enjoyed the first budget surpluses since l969, adverse budgetary forces are
just a few years away.  The Social Security system will come under
increasing pressure with the impending retirement of the large baby-boom
generation.  In addition, the aging of the population will increase costs
for Medicare and Medicaid.  If we become complacent because of the current
budget surplus and increase spending now, the surplus could well be gone
even before the baby-boom generation retires.

My Administration has put these budgetary challenges front and center.  A
15 percent Federal pay increase, built into the Government's cost base for
all succeeding years, would be a dangerous step away from budget
discipline.  The budgetary restraint that produced the current budget
surpluses must be maintained if we are to keep the budget sound into the
retirement years of the baby boom generation.

Therefore, I have determined that the total civilian raise of 3.7 percent
that I proposed in my 2001 Budget remains appropriate.  This raise matches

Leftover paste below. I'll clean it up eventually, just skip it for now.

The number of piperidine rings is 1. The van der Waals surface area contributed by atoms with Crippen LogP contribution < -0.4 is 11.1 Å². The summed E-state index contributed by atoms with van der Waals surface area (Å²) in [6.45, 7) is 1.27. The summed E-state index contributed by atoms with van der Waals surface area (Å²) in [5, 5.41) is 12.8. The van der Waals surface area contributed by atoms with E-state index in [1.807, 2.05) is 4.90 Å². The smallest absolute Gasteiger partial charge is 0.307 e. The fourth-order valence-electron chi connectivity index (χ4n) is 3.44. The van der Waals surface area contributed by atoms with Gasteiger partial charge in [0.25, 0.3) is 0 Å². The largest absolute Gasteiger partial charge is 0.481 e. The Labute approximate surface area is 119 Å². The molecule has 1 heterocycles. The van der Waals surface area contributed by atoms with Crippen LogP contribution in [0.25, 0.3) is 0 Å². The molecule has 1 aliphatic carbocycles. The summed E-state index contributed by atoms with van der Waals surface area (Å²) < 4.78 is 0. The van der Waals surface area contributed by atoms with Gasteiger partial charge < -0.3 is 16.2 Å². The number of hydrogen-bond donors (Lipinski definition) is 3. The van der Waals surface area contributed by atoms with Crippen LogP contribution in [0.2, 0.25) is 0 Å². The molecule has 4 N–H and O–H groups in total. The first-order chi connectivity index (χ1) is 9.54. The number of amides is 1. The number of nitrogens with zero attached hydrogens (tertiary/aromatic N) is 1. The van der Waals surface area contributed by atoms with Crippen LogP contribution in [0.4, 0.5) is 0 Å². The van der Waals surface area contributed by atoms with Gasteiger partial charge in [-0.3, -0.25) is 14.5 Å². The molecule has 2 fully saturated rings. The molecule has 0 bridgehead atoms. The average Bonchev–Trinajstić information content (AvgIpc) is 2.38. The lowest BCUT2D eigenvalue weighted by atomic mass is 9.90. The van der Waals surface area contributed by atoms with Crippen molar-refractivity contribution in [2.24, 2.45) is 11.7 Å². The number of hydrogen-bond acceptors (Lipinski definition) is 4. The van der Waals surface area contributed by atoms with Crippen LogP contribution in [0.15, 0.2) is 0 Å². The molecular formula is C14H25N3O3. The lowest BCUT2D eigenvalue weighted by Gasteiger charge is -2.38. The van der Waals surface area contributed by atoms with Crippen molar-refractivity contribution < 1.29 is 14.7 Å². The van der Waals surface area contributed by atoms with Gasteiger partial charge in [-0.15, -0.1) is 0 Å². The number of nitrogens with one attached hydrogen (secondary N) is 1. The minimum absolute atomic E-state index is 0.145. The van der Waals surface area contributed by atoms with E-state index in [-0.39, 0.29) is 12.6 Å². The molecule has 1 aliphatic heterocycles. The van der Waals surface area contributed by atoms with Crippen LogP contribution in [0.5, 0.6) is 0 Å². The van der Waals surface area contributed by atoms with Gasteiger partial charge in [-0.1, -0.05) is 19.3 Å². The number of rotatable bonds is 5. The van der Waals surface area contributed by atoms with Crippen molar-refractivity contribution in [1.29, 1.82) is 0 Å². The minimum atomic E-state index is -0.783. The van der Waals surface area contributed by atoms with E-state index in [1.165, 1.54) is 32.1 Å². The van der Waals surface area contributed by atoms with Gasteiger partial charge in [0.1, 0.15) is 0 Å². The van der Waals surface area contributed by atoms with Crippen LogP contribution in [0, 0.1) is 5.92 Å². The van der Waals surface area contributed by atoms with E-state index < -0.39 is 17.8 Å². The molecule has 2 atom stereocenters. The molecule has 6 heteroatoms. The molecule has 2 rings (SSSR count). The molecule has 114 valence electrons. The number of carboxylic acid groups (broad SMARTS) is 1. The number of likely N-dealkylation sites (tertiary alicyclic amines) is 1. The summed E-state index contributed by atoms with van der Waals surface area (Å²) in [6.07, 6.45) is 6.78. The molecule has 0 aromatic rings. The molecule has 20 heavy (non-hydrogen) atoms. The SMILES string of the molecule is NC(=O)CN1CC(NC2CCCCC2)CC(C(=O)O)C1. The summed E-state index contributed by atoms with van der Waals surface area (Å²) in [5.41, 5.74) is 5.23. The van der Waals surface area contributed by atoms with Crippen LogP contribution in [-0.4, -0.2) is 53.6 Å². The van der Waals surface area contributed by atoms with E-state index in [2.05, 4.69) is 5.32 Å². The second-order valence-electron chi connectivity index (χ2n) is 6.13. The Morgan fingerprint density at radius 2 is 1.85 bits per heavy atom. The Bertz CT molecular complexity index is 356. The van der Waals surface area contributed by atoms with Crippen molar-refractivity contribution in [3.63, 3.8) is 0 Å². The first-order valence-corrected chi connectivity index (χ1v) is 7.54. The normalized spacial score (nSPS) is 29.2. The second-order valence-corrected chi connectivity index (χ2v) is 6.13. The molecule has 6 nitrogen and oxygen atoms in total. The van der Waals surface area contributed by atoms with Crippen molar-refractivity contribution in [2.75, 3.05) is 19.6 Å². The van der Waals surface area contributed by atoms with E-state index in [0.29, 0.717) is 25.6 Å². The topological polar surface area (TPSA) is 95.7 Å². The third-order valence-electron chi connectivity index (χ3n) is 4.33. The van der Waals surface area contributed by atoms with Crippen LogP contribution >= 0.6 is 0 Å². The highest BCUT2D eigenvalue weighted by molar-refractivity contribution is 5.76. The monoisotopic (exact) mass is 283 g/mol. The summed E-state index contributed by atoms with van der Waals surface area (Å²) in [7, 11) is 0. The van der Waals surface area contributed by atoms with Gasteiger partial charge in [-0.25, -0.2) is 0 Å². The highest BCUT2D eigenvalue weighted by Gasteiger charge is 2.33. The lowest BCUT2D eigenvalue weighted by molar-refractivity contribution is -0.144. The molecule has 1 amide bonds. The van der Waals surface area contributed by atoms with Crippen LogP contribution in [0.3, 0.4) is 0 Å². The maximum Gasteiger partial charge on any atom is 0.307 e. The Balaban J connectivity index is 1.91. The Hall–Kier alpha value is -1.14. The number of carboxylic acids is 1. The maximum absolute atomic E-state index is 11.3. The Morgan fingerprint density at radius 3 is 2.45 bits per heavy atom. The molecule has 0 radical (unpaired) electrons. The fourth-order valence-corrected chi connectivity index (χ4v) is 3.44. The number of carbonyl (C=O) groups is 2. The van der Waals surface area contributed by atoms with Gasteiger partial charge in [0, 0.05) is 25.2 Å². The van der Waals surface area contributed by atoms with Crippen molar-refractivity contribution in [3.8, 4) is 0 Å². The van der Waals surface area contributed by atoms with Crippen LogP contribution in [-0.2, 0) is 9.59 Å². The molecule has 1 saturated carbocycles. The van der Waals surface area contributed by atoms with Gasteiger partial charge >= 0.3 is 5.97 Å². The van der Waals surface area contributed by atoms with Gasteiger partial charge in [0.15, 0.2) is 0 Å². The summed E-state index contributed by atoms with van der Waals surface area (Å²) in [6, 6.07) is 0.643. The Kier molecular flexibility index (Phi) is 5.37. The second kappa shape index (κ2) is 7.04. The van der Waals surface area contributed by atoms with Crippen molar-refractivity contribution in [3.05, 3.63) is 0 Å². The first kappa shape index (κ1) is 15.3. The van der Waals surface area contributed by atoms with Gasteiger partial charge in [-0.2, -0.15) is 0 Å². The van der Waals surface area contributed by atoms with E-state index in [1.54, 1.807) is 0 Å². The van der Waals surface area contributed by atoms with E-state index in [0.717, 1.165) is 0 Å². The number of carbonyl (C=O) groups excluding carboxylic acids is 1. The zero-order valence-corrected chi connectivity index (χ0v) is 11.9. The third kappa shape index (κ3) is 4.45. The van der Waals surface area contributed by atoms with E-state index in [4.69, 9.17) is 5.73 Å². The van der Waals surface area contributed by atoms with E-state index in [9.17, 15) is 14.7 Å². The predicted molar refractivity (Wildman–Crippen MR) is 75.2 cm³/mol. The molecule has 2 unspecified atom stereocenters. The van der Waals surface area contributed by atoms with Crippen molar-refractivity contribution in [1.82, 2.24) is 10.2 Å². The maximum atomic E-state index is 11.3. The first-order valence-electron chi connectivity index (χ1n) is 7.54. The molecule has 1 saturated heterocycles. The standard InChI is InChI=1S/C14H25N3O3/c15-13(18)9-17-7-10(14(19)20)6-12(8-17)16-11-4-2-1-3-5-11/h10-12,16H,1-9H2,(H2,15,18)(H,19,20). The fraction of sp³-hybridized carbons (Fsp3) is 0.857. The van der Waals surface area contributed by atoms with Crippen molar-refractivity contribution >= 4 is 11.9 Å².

the 3.7 percent basic pay increase that I proposed for military members in
my 2001 Budget, and that was enacted in the FY 2001 Defense Authorization
Act.  Given the 2.7 percent base salary increase, the total increase of 3.7
percent allows an amount equal to 1.0 percent of payroll for increases in
locality payments.

Accordingly, I have determined that:

     Under the authority of section 5304a of title 5, United States Code,
     locality-based comparability payments in the amounts set forth on the
     attached table shall become effective on the first day of the first
     applicable pay period beginning on or after January 1, 2001.  When
     compared with the payments currently in effect, these comparability
     payments will increase the General Schedule payroll by about 1.0

Finally, the law requires that I include in this report an assessment of
how my decisions will affect the Government's ability to recruit and retain
well-qualified employees.  I do not believe this will have any material
impact on the quality of our workforce.  If the needs arise, the Government
can use many pay tools -- such as recruitment bonuses, retention
allowances, and special salary rates -- to maintain the high-quality
workforce that serves our Nation so very well.


                              WILLIAM J. CLINTON

                                 # # #

       Locality-Based Comparability Payments Under Alternative Plan